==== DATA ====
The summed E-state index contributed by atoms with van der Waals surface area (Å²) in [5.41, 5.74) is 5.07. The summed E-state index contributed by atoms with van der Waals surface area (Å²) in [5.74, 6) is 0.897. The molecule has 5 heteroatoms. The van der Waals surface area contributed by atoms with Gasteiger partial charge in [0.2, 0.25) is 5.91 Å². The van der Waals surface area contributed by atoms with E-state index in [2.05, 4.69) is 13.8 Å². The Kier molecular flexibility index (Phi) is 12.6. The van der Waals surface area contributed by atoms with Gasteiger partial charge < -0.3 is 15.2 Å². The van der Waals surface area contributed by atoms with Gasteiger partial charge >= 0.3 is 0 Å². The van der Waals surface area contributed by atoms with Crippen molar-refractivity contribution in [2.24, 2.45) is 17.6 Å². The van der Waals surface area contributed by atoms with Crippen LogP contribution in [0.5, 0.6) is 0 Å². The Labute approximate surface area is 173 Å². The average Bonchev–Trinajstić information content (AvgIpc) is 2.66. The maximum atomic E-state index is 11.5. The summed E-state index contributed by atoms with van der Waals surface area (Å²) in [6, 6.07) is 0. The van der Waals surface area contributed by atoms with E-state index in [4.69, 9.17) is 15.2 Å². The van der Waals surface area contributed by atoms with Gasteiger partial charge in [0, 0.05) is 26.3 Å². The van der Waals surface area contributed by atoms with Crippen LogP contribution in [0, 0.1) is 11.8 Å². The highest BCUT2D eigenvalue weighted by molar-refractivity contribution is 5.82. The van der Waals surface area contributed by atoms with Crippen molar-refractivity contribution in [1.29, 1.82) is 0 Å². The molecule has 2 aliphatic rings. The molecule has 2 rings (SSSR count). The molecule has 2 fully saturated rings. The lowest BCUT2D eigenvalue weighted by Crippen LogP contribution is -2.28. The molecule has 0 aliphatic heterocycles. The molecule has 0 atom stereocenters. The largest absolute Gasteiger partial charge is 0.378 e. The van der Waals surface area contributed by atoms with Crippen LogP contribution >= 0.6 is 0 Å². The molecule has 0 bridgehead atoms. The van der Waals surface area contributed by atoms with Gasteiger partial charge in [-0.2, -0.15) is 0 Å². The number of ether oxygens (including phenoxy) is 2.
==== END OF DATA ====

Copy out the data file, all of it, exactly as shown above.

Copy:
The summed E-state index contributed by atoms with van der Waals surface area (Å²) in [5.41, 5.74) is 5.07. The summed E-state index contributed by atoms with van der Waals surface area (Å²) in [5.74, 6) is 0.897. The molecule has 5 heteroatoms. The van der Waals surface area contributed by atoms with Gasteiger partial charge in [0.2, 0.25) is 5.91 Å². The van der Waals surface area contributed by atoms with E-state index in [2.05, 4.69) is 13.8 Å². The Kier molecular flexibility index (Phi) is 12.6. The van der Waals surface area contributed by atoms with Gasteiger partial charge < -0.3 is 15.2 Å². The van der Waals surface area contributed by atoms with Gasteiger partial charge >= 0.3 is 0 Å². The van der Waals surface area contributed by atoms with Crippen molar-refractivity contribution in [2.24, 2.45) is 17.6 Å². The van der Waals surface area contributed by atoms with Crippen LogP contribution in [0.5, 0.6) is 0 Å². The Labute approximate surface area is 173 Å². The average Bonchev–Trinajstić information content (AvgIpc) is 2.66. The maximum atomic E-state index is 11.5. The summed E-state index contributed by atoms with van der Waals surface area (Å²) in [6, 6.07) is 0. The van der Waals surface area contributed by atoms with E-state index in [4.69, 9.17) is 15.2 Å². The van der Waals surface area contributed by atoms with Gasteiger partial charge in [0, 0.05) is 26.3 Å². The van der Waals surface area contributed by atoms with Crippen LogP contribution in [0, 0.1) is 11.8 Å². The highest BCUT2D eigenvalue weighted by molar-refractivity contribution is 5.82. The van der Waals surface area contributed by atoms with Crippen molar-refractivity contribution in [1.29, 1.82) is 0 Å². The molecule has 2 aliphatic rings. The molecule has 2 rings (SSSR count). The molecule has 2 fully saturated rings. The lowest BCUT2D eigenvalue weighted by Crippen LogP contribution is -2.28. The molecule has 0 aliphatic heterocycles. The molecule has 0 atom stereocenters. The largest absolute Gasteiger partial charge is 0.378 e. The van der Waals surface area contributed by atoms with Crippen LogP contribution >= 0.6 is 0 Å². The molecule has 0 bridgehead atoms. The van der Waals surface area contributed by atoms with Gasteiger partial charge in [-0.2, -0.15) is 0 Å². The number of ether oxygens (including phenoxy) is 2.